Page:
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Employment Blog

Tortious Interference with Contract/Employment Relationship/Truthfulness of Statements/Defense to Tort Claim

Authored by Dean R. Dietrich
Posted on November 2, 2016
Filed under Employment

A recent ruling from the Seventh Circuit Court of Appeals extended the notion of “truth as a defense” to a tortious interference with employment claim under Wisconsin law.  This establishes a sound defense to a claim by an employee against other employees that they have tortiously interfered with the employee’s contract for employment with a business.

In this action, a deputy director of the Marshfield Clinic Research Foundation brought suit against other individuals within the Marshfield Clinic System alleging these individuals made false and improper statements to the Board of Directors of the Clinic which resulted in the employee being terminated from employment.  The Court of Appeals found the statements made by the other employees were truthful and therefore were considered privileged statements that could not be used to support a claim by this deputy director for tortious interference with his employment by Marshfield Clinic.  The defense that statements were substantially true would normally be used as a defense in a libel/slander claim, but under Wisconsin law, there is an exception to a claim of tortious interference with contract (employment) if the claim is based upon statements that were true or substantially true.  This exception prevents an individual from pursuing legal action alleging tortious interference if it is shown that the statements being relied upon were in fact true or substantially true.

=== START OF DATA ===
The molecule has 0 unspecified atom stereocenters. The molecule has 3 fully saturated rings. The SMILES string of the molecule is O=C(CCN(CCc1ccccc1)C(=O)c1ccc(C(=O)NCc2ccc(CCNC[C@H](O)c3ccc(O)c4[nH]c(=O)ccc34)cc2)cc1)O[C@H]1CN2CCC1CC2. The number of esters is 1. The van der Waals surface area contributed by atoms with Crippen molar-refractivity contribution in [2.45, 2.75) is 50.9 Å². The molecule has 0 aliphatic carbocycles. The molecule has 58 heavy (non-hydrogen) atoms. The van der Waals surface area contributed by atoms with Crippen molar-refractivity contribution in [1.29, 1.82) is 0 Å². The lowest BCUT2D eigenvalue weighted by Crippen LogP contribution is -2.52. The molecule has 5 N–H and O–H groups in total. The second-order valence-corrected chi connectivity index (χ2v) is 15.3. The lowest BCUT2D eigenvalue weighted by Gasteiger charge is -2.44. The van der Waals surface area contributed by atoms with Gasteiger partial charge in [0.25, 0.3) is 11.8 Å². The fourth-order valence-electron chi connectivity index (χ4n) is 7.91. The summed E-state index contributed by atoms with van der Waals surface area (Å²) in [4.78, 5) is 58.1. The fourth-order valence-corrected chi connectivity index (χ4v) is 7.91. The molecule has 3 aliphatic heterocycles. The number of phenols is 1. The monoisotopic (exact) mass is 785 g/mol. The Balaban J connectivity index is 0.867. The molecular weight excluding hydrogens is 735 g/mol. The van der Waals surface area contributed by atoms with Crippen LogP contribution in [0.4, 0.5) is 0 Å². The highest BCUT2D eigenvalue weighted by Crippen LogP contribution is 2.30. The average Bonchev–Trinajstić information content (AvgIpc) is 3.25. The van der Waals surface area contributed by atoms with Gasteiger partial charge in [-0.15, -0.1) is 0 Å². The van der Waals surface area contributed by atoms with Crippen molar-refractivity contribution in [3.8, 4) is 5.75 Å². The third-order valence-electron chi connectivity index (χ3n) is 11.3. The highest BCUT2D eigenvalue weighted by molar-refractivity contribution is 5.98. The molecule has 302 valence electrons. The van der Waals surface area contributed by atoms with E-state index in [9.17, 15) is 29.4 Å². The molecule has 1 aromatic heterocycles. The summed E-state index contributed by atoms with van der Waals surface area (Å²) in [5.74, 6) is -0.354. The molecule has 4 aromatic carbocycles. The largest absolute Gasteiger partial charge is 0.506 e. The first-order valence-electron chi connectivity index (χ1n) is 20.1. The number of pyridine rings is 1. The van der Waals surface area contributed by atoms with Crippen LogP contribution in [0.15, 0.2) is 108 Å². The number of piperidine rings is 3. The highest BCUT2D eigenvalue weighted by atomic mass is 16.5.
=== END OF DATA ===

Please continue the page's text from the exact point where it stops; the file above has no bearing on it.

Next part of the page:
No Wisconsin court has ruled on this legal argument; however, the Seventh Circuit Court of Appeals wrote in its decision that it believes that the Wisconsin Supreme Court would apply the same exception if the matter were presented to the Court in a state proceeding.  This ruling gives protection to employees against claims by others in the workplace provided the employees are engaging in truthful conduct and relying upon truthful information in the statements being made that affect the employment rights of another person.